Cambodian Journalists Alliance Association

As Phnom Penh students embraced public buses, the pandemic brought the service to an abrupt stop

Passengers alight from a Phnom Penh public bus last March, shortly before City Hall decided to shut down the fledgling public transport service because of the COVID-19 pandemic. Panha Chhorpoan
Passengers alight from a Phnom Penh public bus last March, shortly before City Hall decided to shut down the fledgling public transport service because of the COVID-19 pandemic. Panha Chhorpoan

Every morning, Tha Mengsrean would leave his home at 5:35 a.m., walk around 200 meters to the bus stop and take the 5:40 bus to Bak Touk High School. The 17-year-old student took the bus from his home in Chroy Changvar district in northeast Phnom Penh to Prampi Makara district daily.

The bus system served Mengsrean’s needs very well. Being a student, he gets to ride the bus for free – a journey which would have otherwise cost 30,000 riel, or $7.50, a day if he were to use a tuk-tuk rideshare service.

The bus was mostly on time, he said, speaking to CamboJA last month, and was largely used by other students – allowing him to interact with his peers. But, in late March last year, the Phnom Penh City Hall decided that it had to stop the capital’s only functioning public transport service.

Eighty-one buses running on 13 routes crisscrossing the city came to a grinding halt on March 28, when the local government decided that continuation of public transport would only exacerbate Cambodia’s rising COVID-19 case count.

“I miss taking the bus sometimes,” Mengsreang said. “I would get to know many people because I was usually the fourth or fifth person to get on the bus every morning.”

Apart from missing these interactions, the use of a tuk-tuk is hurting Mengsrean’s monthly budget. The 17-year-old’s family, who live a modest lifestyle in Prey Veng province, expected him to use public transportation daily when calculating how much he would need for his studies and living costs.

The new $7.50-a-day transportation cost is frequently eating into his daily allowance, and there is only one way for him to cut back on expenses.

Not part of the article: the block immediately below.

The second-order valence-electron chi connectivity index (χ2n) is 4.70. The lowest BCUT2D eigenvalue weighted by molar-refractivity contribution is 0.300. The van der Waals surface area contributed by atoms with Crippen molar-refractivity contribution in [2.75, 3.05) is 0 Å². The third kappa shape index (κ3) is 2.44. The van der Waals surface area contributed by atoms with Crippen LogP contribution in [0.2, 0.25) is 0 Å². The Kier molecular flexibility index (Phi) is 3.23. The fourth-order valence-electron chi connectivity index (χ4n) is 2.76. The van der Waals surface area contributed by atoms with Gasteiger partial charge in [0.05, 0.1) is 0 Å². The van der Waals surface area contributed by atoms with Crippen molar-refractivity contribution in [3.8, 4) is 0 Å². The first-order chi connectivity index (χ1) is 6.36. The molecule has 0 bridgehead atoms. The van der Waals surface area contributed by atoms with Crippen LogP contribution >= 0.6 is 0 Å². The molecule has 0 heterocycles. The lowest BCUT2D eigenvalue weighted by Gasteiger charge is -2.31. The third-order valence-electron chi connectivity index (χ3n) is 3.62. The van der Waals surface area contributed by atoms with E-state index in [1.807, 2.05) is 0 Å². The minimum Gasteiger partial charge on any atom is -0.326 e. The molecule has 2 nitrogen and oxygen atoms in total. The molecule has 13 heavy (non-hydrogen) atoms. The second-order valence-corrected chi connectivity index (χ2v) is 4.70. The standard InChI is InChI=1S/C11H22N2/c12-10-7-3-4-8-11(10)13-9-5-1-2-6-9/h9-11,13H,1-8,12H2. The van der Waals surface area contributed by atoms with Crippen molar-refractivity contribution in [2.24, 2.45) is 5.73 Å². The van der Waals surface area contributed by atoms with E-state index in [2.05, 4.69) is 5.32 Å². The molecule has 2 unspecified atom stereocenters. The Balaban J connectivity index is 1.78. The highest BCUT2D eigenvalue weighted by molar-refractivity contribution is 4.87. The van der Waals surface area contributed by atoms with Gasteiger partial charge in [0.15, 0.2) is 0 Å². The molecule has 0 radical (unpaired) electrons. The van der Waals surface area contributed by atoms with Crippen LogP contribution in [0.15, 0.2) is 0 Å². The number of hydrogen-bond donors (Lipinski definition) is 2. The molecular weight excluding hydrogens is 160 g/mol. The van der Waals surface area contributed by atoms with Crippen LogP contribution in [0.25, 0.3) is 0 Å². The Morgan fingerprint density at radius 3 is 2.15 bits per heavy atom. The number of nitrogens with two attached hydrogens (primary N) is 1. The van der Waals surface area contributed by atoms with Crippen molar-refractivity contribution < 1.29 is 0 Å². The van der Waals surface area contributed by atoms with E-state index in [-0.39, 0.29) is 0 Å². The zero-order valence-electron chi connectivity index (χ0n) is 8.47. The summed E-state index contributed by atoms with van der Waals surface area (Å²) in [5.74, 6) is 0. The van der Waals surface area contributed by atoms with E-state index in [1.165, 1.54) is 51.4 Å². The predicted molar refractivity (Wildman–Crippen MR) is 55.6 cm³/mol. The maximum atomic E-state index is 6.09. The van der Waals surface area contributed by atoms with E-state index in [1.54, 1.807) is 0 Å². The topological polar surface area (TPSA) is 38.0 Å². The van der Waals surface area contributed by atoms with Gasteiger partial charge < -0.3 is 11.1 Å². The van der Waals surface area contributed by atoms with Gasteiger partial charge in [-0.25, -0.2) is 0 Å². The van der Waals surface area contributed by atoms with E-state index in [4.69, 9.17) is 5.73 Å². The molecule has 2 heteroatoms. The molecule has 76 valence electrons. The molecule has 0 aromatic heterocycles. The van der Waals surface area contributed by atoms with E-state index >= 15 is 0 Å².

“It is difficult; I need to save money on transportation. I have to reduce eating out,” he said.

He said he started using his motorcycle on a few occasions, but the 22-kilometer round trip was exhausting, leaving him little time and energy for his studies.

“I am very tired. In the bus, we can sit and review the day’s lessons,” he said.

In March 2014, the Japanese International Cooperation Agency and City Hall launched a trial bus route from Chbar Ampov to the Chroy Changvar roundabout in north Phnom Penh.

After several hiccups, the service has since expanded to 181 buses, mostly donated by the Japanese and Chinese governments. There are signs that some Phnom Penh residents are willing to give up their cars and motorcycles to use public transport.

A 2020 report from the city bus authority showed that 2 million passengers had used the service for the first three months of the year, on average ferrying 10,000 Phnom Penh residents a day across the city. 

“Before COVID-19, we had nearly 10,000 passengers that we transported using our buses every day,” said Kly Norak, the administrative chief of Phnom Penh City Bus (PPCB) Authority.

“We are happy that we had many students using the bus, as well as older people,” he said.

Health officials suggested the bus service be stopped immediately, he said, because of potential overcrowding and the enclosed nature of public transport.

Health experts have said public transportation systems, which are popular and widely used in larger economies especially in the West, may have contributed to the rapid spread of COVID-19 in those countries.